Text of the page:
FDA recommends surgical mesh be reclassified as "high risk."
Bloomberg News (9/1, Edney) reports, "A Food and Drug Administration staff recommendation" says that transvaginally implanted surgical mesh "products fail to lead to better outcomes than non-mesh repair and should be reclassified as posing a high risk to patients," and the mesh makers "may have to submit added safety data to regulators to keep their products on the market." Bloomberg News adds that a "change in risk classification may take several years to complete and the agency said it could consider a grace period for makers of products on the market to submit data to comply with a more stringent review."
FDA issues warning on vaginal mesh implants.
In a front page story, the Boston Globe (7/14, A1, Kotz, Weisman) reports, "Women who have vaginal surgery to fix a common gynecologic condition called pelvic organ prolapse may wind up with more problems than benefits if a plastic mesh is used, according to a safety communication issued yesterday by the Food and Drug Administration."
The Los Angeles Times (7/14, Mai-Duc) reports that the "FDA says a review of industry literature and patient reports has shown little evidence that the device improves pelvic organ prolapse, in which a woman's uterus, bladder or rectum can slip out of place."
The AP (7/13) reported, "About 75,000 women had prolapse surgery with mesh inserted through the vagina last year, and more than 200,000 women had the procedure for incontinence." Between 2008 and 2010 the FDA "received more than 1,500 reports of complications from women undergoing vaginal prolapse surgery with mesh, up 500 percent from the prior three years. There were fewer complications among incontinence patients." The FDA's "warning applies only to mesh for prolapse. The agency is also reviewing the use for incontinence, though side effects have not been as frequent."
The Minneapolis Star Tribune (7/14, Moore) reports, "The most-common complication is when the mesh becomes exposed or protrudes from the tissue, as well as pain, infection, bleeding and urinary problems. Three deaths have been associated with prolapse repair using mesh -- two bowel perforations and one hemorrhage, according to" the FDA. "Dr. William Maisel, the FDA's deputy director and chief scientist in the device division, said there are 'clear risks' associated with the mesh. 'The FDA is asking surgeons to carefully consider all other treatment options and to make sure that their patients are fully informed about potential complications.'"
HealthDay (7/13) reported, "The FDA plans to convene an independent panel of experts to meet and discuss the issue in early September. 'Input from the clinicians, manufacturers and other experts will help the FDA better understand the safety and effectiveness of surgical mesh for [pelvic organ prolapse and stress urinary incontinence] repair, including any changes that would improve our oversight,' Maisel said."
Public Citizen urges recall of surgical mesh for prolapse.
Bloomberg News (8/26, Edney) reports, "Surgical mesh products made by Johnson & Johnson (JNJ) and Boston Scientific Corp. (BSX) to correct falling pelvic organs in women should be immediately recalled because of painful side effects," according to Public Citizen, which said that the "products made of non-absorbable synthetic material can erode and cause pain, bleeding and urinary incontinence." Public Citizen "estimates that 67,500 women" had the products "implanted last year," and "the Food and Drug Administration received 1,503 reports of complications...from January 2008 to December 2010."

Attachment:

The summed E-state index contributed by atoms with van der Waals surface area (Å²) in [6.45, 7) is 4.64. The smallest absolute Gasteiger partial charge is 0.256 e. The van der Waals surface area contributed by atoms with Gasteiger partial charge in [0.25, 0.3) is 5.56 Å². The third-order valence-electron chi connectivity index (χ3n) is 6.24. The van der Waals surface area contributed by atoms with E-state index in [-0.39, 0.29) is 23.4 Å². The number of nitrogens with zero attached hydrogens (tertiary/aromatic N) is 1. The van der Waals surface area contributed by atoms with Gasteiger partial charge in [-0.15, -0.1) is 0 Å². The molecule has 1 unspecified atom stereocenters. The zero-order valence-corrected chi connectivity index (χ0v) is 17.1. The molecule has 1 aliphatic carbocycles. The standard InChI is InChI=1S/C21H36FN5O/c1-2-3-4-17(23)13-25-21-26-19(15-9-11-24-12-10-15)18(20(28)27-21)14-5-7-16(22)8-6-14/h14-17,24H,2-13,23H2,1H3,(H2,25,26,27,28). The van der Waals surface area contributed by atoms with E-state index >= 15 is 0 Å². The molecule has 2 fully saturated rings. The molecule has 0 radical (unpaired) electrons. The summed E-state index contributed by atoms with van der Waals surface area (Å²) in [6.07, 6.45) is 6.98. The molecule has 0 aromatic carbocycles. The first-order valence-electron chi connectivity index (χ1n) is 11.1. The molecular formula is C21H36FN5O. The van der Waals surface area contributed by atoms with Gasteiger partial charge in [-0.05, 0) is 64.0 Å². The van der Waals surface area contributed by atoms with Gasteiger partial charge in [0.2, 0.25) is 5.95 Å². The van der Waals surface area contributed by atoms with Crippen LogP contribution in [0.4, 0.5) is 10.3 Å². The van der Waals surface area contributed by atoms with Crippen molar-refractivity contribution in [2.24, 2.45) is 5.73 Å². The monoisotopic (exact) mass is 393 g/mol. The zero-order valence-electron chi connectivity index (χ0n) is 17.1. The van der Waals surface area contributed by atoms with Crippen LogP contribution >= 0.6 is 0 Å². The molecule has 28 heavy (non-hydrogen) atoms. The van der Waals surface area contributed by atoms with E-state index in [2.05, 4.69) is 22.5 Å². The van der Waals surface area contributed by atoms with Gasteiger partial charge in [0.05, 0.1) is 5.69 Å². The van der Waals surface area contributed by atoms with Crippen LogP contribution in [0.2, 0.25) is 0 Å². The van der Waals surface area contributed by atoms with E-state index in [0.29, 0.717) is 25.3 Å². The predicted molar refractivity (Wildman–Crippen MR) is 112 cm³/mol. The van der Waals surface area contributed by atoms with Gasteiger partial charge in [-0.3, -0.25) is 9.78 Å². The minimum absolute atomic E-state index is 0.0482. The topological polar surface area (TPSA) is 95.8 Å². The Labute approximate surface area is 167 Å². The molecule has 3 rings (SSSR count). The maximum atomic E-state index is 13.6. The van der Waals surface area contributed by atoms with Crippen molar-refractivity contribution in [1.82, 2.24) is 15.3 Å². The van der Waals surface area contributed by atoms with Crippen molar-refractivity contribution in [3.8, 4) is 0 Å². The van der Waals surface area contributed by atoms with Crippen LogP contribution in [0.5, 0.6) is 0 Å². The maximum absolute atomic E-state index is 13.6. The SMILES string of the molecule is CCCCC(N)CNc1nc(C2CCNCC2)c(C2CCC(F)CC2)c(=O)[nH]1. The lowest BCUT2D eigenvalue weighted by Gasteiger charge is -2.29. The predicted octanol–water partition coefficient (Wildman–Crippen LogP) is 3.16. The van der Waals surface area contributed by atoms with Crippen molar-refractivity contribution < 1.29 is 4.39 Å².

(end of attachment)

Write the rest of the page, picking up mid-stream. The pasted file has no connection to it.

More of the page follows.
The Minneapolis Star Tribune (8/26, Moore) reports, "FDA spokeswoman Karen Riley said the agency will 'carefully review' Public Citizen's request," and "will hold an advisory committee meeting in September."
The AP (8/26) reports that the "FDA announced last month that complications with mesh are higher than previously estimated," while "Public Citizen said mesh offers no benefit over traditional surgery with stitches."
The Newark Star-Ledger (8/26, Todd) explains that "nearly 300,000 women in the US had surgery to correct pelvic organ prolapse," last year. It further points out that under "FDA's controversial 510(k) program," the material was not "required to be studied in patients" before being used. In response to complaints, last month, William Maisel, deputy director of the FDA's Center for Devices and Radiological Health, issued a statement saying, "There are clear risks associated with the transvaginal placement of mesh to treat pelvic organ prolapse," adding, "The FDA...is asking surgeons to carefully consider all other treatment options."
Johnson & Johnson reportedly sold vaginal mesh implant without FDA approval.
Bloomberg News (3/21, Voreacos, Nussbaum) reports, "Johnson & Johnson sold a vaginal mesh implant for three years before US regulators approved the device, now the subject of more than 550 lawsuits by women who claim it injured them." The company "introduced the Gynecare Prolift device in March 2005, touting it in an annual report as an 'innovative and effective surgical option' for weakened pelvic muscles. The US Food and Drug Administration said it learned of the Prolift in 2007, when J&J sought approval for a related product."